The University of Houston and the Texas A&M University systems’ responses to a question about resources for LGBTQ students suggest subtly different approaches. The Houston response begins, “Programs to support the LGBTQ community may be part of student success and access and are possible if voluntary and open to everyone in the community.” The Texas A&M response states: “A university should not operate or maintain an office that provides programs and activities for a specific group of students based on race, religion, color, ethnicity, sex, gender identity, or sexual orientation. As examples, offices that are focused on African American, Hispanic or LGBTQ students likely violate SB17,” although it adds, “programs supporting the LGBTQ community may be incorporated into a broader student success and multicultural framework.”
The colleges are even taking different approaches to the start date of the new restrictions, with many institutions giving themselves until January 1, 2024, the effective date of the law, to fully comply. The University of Houston, however, citing the state’s appropriations bill, which stipulates that no state funds can be used for diversity, equity, and inclusion-related activities as of September 1, 2023, closed the doors to its Center for Diversity and Inclusion and LGBTQA Resource Center as of August 31. As a result of the change, five employees have been moved into new roles, Cornell, the general counsel, said.
Ingram, of the Legal Defense Fund, said guidance memorandums that have been issued by Texas public university systems so far “still fail to define important phrases such as what type of policies or activities are defined as ‘promoting differential treatment of or providing special benefits to individuals on the basis of race, sex, color, or ethnicity.’” Such ambiguities, he said, lead advocates of diversity, equity, and inclusion to fear that the universities — following the direction of their general counsels — will over-apply the law.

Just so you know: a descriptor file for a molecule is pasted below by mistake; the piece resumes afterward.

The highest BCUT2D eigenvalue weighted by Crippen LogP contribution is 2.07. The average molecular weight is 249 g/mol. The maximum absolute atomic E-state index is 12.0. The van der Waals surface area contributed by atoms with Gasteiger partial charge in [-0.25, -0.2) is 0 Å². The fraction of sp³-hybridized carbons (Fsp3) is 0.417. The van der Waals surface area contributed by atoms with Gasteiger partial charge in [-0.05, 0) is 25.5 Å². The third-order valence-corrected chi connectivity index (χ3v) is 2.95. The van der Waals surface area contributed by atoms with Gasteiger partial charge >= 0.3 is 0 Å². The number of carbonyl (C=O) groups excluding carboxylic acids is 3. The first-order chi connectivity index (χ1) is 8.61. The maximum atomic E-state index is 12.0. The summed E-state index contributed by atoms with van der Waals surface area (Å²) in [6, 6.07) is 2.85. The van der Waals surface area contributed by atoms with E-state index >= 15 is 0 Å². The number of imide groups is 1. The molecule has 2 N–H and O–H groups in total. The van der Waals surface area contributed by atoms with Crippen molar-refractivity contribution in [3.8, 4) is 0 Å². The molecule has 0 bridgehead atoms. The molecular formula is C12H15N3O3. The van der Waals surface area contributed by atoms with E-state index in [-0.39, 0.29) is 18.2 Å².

“At the end of day, these general counsels are going to be risk-averse and they’re going to really want to advise their various institutions, in their opinion, what is the best way to comply with the law,” Ingram said. “But to us, the concern is that may result in overly conservative interpretations.”
On the other hand, Adam Ellwanger, a professor of English at the University of Houston-Downtown, worries that relying on general counsels to interpret the law will result in colleges’ doing “the bare minimum to ensure compliance and seeking ways that they can still advance the initiatives of DEI under other names and the auspices of other offices within the university.”
He said that at his university, for example, the Center for Diversity and Inclusion was simply renamed the Center for Student Advocacy and Community.
A spokeswoman for the university said that all DEI services had been eliminated, including a designated staff adviser for an LGBTQ+ student organization, a program that hosted workshops on topics such as inclusive language, microaggressions, and “Trans 101.” Heritage-month programs are now organized by student organizations rather than staff. Eliminated positions were reallocated to the new center, which coordinates programs including services for pregnant and working parents, student clubs and organizations, and peer mentoring for all students.
Senate Bill 17 was one of 40 bills introduced in 22 states this year to restrict diversity, equity, and inclusion initiatives in higher education, according to The Chronicle’s DEI Legislation Tracker; of those bills, seven have been enacted in five states.